Wonderful Waffles – Video

Whole-grain, healthy, vegan waffles made from healthy, whole-food ingredients.

Healthy Waffle and Pancake Syrup

Question: Why are waffles considered a weekend breakfast? Why don’t we eat them on weekdays too?

You can have a luscious, whole-grain, healthy vegan waffle breakfast in just minutes – any day of the week!

Once a month or so, I make a batch of these healthy waffles and keep them in the freezer. Then on busy weekday mornings, I take a couple out, pop them in the toaster, and in about a minute I have a hot waffle ready for my favorite toppings!

A quick and easy weekday breakfast couldn’t get any more delicious!

What makes these waffles so healthy?

To make these healthy vegan waffles, I use healthy, whole-food ingredients – like whole-grain oats and nutrient-rich almonds. In addition, I developed this recipe to contain NO eggs (which means these waffles are cholesterol-free), NO dairy (I use non-dairy milk instead), and NO baking powder (an ingredient that isn’t the best for healthy)

Tips for making fluffy waffles

There are a couple easy tricks for getting a light and fluffy waffle texture when making healthy, whole-grain waffles.

The first is to be sure your waffle batter isn’t too thick. That means measure accurately and don’t let the batter sit (it will thicken as it sits).

The second trick for fluffy waffles is to be sure your waffle iron is hot. When the cool or room temperature batter hits the very hot iron, it forms air bubbles in the batter which leads to a fluffier waffle.

Note: Some waffle irons don’t get hot enough to make healthy, whole-grain waffles. This is the waffle iron I recommend for healthy waffles.

Healthy topping ideas for healthy waffles

What good does it do to make healthy waffles if you just top them with sugary syrup? Looking for some healthy, sugar-free (or low-sugar) waffle toppings? I gotcha covered!

FAQ about making healthy homemade waffles

Will my kids like these healthy vegan waffles?

Most definitely! Especially when topped with one of my yummy waffle toppings.

Do I need a waffle iron to make healthy homemade waffles?

Yes, you do need a waffle iron for this recipe, but you will save so much money making your own waffles (and avoiding box cereal) that the waffle iron will pay for itself many times over.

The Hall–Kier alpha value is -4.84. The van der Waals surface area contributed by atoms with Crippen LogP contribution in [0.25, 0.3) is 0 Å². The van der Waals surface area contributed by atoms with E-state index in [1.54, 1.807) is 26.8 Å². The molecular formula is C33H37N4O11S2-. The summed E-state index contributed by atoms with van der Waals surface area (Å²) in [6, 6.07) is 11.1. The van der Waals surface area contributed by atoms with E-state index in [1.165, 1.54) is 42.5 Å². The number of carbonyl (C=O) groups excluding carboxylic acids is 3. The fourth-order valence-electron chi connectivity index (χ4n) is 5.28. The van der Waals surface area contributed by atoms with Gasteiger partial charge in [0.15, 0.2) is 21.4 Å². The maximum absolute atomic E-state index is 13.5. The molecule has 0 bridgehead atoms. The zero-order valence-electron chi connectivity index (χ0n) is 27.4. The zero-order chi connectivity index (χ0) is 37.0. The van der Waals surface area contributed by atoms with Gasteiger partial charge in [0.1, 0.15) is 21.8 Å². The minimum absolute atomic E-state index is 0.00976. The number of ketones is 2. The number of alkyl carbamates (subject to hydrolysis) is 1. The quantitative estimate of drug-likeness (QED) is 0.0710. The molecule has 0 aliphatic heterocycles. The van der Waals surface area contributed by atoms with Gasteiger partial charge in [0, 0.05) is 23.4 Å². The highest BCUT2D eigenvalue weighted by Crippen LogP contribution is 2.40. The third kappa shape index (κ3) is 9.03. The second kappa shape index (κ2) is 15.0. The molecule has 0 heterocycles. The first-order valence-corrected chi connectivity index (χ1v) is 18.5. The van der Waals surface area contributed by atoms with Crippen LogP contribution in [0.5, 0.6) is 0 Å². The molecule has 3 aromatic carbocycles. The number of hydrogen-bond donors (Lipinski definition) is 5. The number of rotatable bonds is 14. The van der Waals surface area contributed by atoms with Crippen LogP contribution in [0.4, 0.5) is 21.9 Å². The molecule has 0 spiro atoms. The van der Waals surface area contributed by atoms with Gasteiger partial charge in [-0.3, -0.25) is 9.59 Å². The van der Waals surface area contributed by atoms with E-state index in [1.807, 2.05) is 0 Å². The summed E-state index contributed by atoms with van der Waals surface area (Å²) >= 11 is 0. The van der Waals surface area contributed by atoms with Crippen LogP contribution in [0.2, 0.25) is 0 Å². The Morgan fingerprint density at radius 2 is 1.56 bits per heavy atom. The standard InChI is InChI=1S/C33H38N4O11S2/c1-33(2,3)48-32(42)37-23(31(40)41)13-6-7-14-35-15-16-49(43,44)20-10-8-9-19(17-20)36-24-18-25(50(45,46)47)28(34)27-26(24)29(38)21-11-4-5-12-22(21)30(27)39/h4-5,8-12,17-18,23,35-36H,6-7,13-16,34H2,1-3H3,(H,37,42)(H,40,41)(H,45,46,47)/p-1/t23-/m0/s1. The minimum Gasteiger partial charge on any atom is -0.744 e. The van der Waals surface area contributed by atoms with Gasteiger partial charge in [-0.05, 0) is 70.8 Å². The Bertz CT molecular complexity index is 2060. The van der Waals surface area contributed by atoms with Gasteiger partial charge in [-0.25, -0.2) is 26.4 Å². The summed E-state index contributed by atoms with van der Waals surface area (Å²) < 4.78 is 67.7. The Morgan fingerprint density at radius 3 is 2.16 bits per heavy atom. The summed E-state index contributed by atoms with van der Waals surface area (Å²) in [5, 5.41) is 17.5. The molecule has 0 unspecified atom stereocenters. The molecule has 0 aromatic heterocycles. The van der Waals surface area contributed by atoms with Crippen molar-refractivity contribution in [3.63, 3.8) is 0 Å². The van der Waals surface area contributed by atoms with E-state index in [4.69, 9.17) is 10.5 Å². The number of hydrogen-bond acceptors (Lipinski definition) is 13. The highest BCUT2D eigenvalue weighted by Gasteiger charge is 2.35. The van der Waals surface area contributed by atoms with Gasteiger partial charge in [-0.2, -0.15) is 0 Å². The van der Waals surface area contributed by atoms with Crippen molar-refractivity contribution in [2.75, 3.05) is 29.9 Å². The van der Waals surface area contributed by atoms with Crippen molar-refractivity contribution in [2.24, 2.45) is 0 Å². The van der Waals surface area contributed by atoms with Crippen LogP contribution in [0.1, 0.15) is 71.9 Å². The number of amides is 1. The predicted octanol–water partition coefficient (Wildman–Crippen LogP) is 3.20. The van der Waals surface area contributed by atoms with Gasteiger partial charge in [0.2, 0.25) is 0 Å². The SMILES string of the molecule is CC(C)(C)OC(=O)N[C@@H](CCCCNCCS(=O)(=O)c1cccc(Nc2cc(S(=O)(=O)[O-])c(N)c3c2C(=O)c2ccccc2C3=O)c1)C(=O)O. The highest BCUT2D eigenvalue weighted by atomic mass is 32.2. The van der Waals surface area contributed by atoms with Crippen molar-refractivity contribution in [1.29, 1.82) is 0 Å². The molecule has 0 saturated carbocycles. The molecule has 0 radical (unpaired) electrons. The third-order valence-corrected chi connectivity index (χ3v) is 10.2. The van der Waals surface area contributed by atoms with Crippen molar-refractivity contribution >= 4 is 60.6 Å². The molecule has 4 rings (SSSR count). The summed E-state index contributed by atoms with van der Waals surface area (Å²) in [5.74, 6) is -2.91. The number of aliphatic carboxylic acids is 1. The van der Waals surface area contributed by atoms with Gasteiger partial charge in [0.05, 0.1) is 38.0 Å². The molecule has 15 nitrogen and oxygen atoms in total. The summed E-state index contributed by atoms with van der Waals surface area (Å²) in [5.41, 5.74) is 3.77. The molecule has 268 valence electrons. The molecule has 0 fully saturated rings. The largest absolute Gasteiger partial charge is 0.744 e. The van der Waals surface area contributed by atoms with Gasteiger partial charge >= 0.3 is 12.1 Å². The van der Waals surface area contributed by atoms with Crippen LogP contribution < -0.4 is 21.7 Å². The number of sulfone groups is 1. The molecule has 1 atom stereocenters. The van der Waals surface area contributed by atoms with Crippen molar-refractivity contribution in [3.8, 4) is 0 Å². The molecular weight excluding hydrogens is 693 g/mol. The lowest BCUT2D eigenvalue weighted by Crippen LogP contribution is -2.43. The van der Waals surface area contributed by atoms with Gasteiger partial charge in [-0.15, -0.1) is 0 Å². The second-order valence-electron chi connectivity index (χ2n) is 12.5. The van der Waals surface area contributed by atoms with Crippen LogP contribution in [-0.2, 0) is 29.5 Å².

What waffle iron works well for healthy waffles?

Some waffle irons don’t get hot enough to make healthy, whole-grain waffles. This is the waffle iron I recommend for healthy waffles.

These waffles are soooo good!

PLEASE NOTE: The measurements in the video are different than the measurements in the recipe because I was using a different waffle iron (that is no longer available). The recipe (below) has correct measurements.

Wonderful waffles are made from whole grains and are super nutritious and slimming. What a great way to start your day!

Vegan, Gluten-Free Waffles
Healthy Waffle Recipe

Wonderful Waffles

The nuts and oats in these waffles provide healthy fats and whole grains, making Wonderful Waffles a great way to start the day!
Prep Time 5 minutes
Cook Time 10 minutes
Total Time 15 minutes
Course Breakfast
YIELD 3 round waffles
All recipes on jenniferskitchen.com are property of jennifer’s kitchen and cannot be republished without written permission.

Ingredients

Instructions

  • Place all ingredients in blender and blend until very smooth. This may take several minutes if you don’t have a very powerful blender.
  • Meanwhile, preheat a small round waffle iron. (If you're making these waffles for my Waffle Cake, be sure to make regular waffles – not Belgian waffles.)
  • Immediately, pour enough batter into hot, oiled waffle maker. Use enough batter to nearly cover the surface of the waffle iron.
  • Bake on high. When steam stops rising from iron (after about 4 to 6 minutes if using this waffle iron) and lid lifts easily, check waffle for doneness.